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Think About Sport Law When Watching UFC

Think About Sport Law When Watching UFC

With all this talk by the Ontario government to maximize boxing and mixed martial arts, I can’t help but look at how sport and society mesh. I also could not ignore concepts learned in a course I took called Sport Law when I saw this. Adding injury to insult (no pun intended), was highlights of UFC 236. Watching fighter Max Holloway get obliterated physically by Dustin Poirier on April 13, 2019 meant I had to try and justify why this type of violence is accepted in sport, but not in society. Or maybe I can’t justify it? Let’s see…

Sport Law UFC fighting Sport and Society


It’s funny, when I was doing my sport management degree, my least favourite subject was Sports Law, and it was my least favourite by far.

My minor was based in Criminology and I had a deep interest in law and justice for years. So you would think that I would love to mix my two biggest passions. Nope, not at all.

It’s hard to believe that my two passions mixing wouldn’t engage me. Although I am telling you the truth, I guess it just wasn’t for me several years ago.

Meanwhile, it’s been years since I was a student. So, now I have a greater interest in sport law. Due to society’s awareness of brain injuries in sport, many leagues are getting tough on rules that relate to physical play. Yet, some do not really care about the impact of brain injuries. One of those not implementing changes to participant safety is the Ultimate Fighting Championship (UFC).

Perhaps the lack of brain and participant safety regulations comes due to the league’s name having the word fighting in it. Without fighting in the UFC, it probably wouldn’t exist and be worth, as claimed by UFC President Dana White, $7 billion.

One cannot ignore the message sent by the sports’ existence that fighting and bloodsport is okay. That’s where sport law comes in handy.

What is the UFC?

UFC is mixed martial arts. It falls into the realm of combat sports and involves one on one fighting. Indeed, one person fights another with the goal of “knocking them out” or getting them to submit to an excruciating, limp breaking submission hold. Fighters can also literally “choke out” their opponents cutting off the flow of blood to the brain with holds such as a guillotine front face-lock.

It’s like a mix of boxing and martial arts. Boxing it is like, in the sense that the fighters stand upright and punch one another. Also, martial arts, in the range of techniques used such as grappling and striking. For more on what mixed martial arts is, I suggest you take a read of my favourite, easy to read resource: Wikipedia.

UFC is far different than what it was when it debuted in 1993. The original UFC event was more like a tough man competition in which fighters from various styles competed in an open weight, one-night tournament.

The UFC evolved over the years with many of the innovations changing the exciting nature it held when it was first created. However, the changes have led to more of a streamlined league in which UFC is taken seriously by major sports media outlets like TSN, ESPN, and the BBC.

Think of the UFC as what boxing and professional wrestling were in the 1950s, 1960s, and 1970s. That was a time before boxing became fragmented and the wider population still believe pro wrestling wasn’t predetermined.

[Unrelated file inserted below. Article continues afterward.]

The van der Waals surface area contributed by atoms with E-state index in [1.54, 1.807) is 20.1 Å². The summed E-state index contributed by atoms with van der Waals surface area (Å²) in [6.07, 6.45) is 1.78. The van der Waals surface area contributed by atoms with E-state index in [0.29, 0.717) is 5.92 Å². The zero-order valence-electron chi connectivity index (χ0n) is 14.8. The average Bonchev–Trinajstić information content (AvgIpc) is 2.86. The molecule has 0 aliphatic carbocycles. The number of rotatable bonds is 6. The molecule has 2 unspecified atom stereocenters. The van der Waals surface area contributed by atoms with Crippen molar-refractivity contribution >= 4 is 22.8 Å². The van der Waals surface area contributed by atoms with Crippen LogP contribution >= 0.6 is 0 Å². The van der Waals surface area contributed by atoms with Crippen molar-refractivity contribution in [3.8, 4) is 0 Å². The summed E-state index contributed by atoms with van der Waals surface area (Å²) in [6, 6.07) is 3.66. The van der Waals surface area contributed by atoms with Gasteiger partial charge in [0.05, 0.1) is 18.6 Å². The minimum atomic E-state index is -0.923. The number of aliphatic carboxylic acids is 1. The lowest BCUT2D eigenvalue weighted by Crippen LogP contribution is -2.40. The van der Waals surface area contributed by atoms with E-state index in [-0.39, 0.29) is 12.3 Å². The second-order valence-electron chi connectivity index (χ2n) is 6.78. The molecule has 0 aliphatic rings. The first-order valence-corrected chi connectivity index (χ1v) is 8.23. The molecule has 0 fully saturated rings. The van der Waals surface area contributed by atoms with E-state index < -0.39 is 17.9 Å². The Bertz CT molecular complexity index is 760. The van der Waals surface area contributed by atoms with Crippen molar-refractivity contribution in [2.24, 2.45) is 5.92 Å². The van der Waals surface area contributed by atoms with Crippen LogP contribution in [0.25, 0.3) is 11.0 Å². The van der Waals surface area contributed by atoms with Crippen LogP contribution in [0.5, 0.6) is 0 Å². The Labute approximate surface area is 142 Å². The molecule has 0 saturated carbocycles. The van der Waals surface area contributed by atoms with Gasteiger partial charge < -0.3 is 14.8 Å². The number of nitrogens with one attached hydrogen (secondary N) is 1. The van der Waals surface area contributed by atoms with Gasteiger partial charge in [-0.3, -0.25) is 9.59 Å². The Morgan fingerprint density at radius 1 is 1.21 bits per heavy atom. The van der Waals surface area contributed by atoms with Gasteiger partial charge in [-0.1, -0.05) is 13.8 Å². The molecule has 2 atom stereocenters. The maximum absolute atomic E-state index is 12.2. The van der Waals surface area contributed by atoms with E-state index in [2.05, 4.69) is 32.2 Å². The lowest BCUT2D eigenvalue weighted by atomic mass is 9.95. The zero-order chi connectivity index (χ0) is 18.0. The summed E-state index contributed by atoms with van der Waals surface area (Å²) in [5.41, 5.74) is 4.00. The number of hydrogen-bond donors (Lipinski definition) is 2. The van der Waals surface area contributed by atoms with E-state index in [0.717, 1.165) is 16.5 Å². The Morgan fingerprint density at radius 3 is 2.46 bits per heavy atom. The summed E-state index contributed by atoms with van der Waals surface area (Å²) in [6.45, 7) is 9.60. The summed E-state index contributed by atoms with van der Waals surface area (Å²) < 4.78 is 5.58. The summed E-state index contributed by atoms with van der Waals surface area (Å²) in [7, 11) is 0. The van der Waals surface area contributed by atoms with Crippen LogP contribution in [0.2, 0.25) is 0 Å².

Sport Law Relative Deviance UFC

UFC fighters do get hurt. In fact, many of the fighters who battle in big-time fights spend weeks or even months healing. Keep in mind, the UFC isn’t just for men as the women’s division is similarly popular for fans to watch.

But again it needs to be said that sport law courses don’t have clearcut answers to whether violence leading to injury in the UFC is legal or not.

Full Disclosure: Do I watch it?

If I ever offer my take on a subject, there is always a counter, which is often, “do you even watch it”? So, I figure it would be best I come clean from the start. I must confess, I did semi-watch the so-called “Money Fight” in 2017. There was so much hype around it. Thus, I had to watch it for the sake of doing my job of being in touch with all sport. However, I am not an avid mixed martial arts fan, nor do I profess to watch each event. But I do look at the highlights briefly when an event takes place. The “Money Fight” wasn’t actually UFC or mixed martial arts. Floyd Mayweather and Conor McGregor took part in an exhibition boxing match rather than a UFC-style fight.


Let’s get into a little law discussion and relate it to sport, specifically the UFC. Physical assault in Canada is a crime. So, if A punches B on the street, A will likely be charged with assault. Then they will go to court for a trial.

Assault in Canada is when someone applies direct and/or indirect force to someone else. That’s what the UFC is all about. Applying force to someone else. In the UFC, doing an assault on someone else is a game plan, however. It’s revered by fans. Millions and sometimes billions of dollars are on the line for the league, team and fighters. So, it’s not a crime to destroy someone else in the UFC while it is if the same act was carried out away from the arena. In fact, if two individuals engaged in fisticuffs in the audience and one was badly injured, there would be consequences for the fight.

Why is that? Let’s turn to Sport Law for answers

It all comes down to consent and intent.


Did both parties agree to the fight? In the UFC and the other mixed martial arts fight leagues around the globe, indeed participants do. But what if someone on the street thinks you are looking at them the wrong way and says, “come at me bro” with a come-hither signal. Does this give you the legal right to “come at” them? I guarantee, if you hit them hard enough, you’ll end up in the bin for at least a night.